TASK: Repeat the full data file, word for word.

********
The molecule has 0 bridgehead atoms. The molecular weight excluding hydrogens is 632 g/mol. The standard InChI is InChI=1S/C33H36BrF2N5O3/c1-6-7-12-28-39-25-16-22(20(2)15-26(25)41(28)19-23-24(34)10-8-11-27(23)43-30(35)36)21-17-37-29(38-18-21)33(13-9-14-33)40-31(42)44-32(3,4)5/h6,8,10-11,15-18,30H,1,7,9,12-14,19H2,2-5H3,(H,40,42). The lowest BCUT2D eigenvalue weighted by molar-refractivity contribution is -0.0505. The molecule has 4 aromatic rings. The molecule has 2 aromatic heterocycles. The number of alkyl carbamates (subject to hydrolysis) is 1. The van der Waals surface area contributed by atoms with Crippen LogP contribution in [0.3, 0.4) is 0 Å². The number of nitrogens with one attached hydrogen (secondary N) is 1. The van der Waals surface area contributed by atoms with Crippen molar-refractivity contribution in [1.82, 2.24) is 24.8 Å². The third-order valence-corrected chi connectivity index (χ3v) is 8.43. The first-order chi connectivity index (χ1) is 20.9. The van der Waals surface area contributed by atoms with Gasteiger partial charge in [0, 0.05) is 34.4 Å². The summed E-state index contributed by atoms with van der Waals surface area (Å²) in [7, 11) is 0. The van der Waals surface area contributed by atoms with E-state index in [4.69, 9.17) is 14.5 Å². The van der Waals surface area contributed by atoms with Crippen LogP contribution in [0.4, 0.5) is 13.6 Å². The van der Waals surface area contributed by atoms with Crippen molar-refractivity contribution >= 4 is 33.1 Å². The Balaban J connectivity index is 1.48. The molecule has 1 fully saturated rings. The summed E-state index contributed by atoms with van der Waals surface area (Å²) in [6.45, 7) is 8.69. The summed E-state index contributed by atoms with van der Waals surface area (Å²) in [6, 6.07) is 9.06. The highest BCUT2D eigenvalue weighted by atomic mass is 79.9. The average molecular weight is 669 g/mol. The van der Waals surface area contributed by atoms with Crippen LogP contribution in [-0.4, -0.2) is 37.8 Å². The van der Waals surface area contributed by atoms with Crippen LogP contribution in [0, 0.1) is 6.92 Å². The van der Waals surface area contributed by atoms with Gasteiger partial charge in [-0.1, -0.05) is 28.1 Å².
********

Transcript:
The molecule has 0 bridgehead atoms. The molecular weight excluding hydrogens is 632 g/mol. The standard InChI is InChI=1S/C33H36BrF2N5O3/c1-6-7-12-28-39-25-16-22(20(2)15-26(25)41(28)19-23-24(34)10-8-11-27(23)43-30(35)36)21-17-37-29(38-18-21)33(13-9-14-33)40-31(42)44-32(3,4)5/h6,8,10-11,15-18,30H,1,7,9,12-14,19H2,2-5H3,(H,40,42). The lowest BCUT2D eigenvalue weighted by molar-refractivity contribution is -0.0505. The molecule has 4 aromatic rings. The molecule has 2 aromatic heterocycles. The number of alkyl carbamates (subject to hydrolysis) is 1. The van der Waals surface area contributed by atoms with Crippen LogP contribution in [0.3, 0.4) is 0 Å². The number of nitrogens with one attached hydrogen (secondary N) is 1. The van der Waals surface area contributed by atoms with Crippen molar-refractivity contribution in [1.82, 2.24) is 24.8 Å². The third-order valence-corrected chi connectivity index (χ3v) is 8.43. The first-order chi connectivity index (χ1) is 20.9. The van der Waals surface area contributed by atoms with Gasteiger partial charge in [0, 0.05) is 34.4 Å². The summed E-state index contributed by atoms with van der Waals surface area (Å²) in [7, 11) is 0. The van der Waals surface area contributed by atoms with E-state index in [4.69, 9.17) is 14.5 Å². The van der Waals surface area contributed by atoms with Crippen LogP contribution in [0.4, 0.5) is 13.6 Å². The van der Waals surface area contributed by atoms with Crippen molar-refractivity contribution >= 4 is 33.1 Å². The Balaban J connectivity index is 1.48. The molecule has 1 fully saturated rings. The summed E-state index contributed by atoms with van der Waals surface area (Å²) in [6.45, 7) is 8.69. The summed E-state index contributed by atoms with van der Waals surface area (Å²) in [6, 6.07) is 9.06. The highest BCUT2D eigenvalue weighted by atomic mass is 79.9. The average molecular weight is 669 g/mol. The van der Waals surface area contributed by atoms with Crippen LogP contribution in [-0.4, -0.2) is 37.8 Å². The van der Waals surface area contributed by atoms with Crippen LogP contribution in [0, 0.1) is 6.92 Å². The van der Waals surface area contributed by atoms with Gasteiger partial charge in [-0.1, -0.05) is 28.1 Å².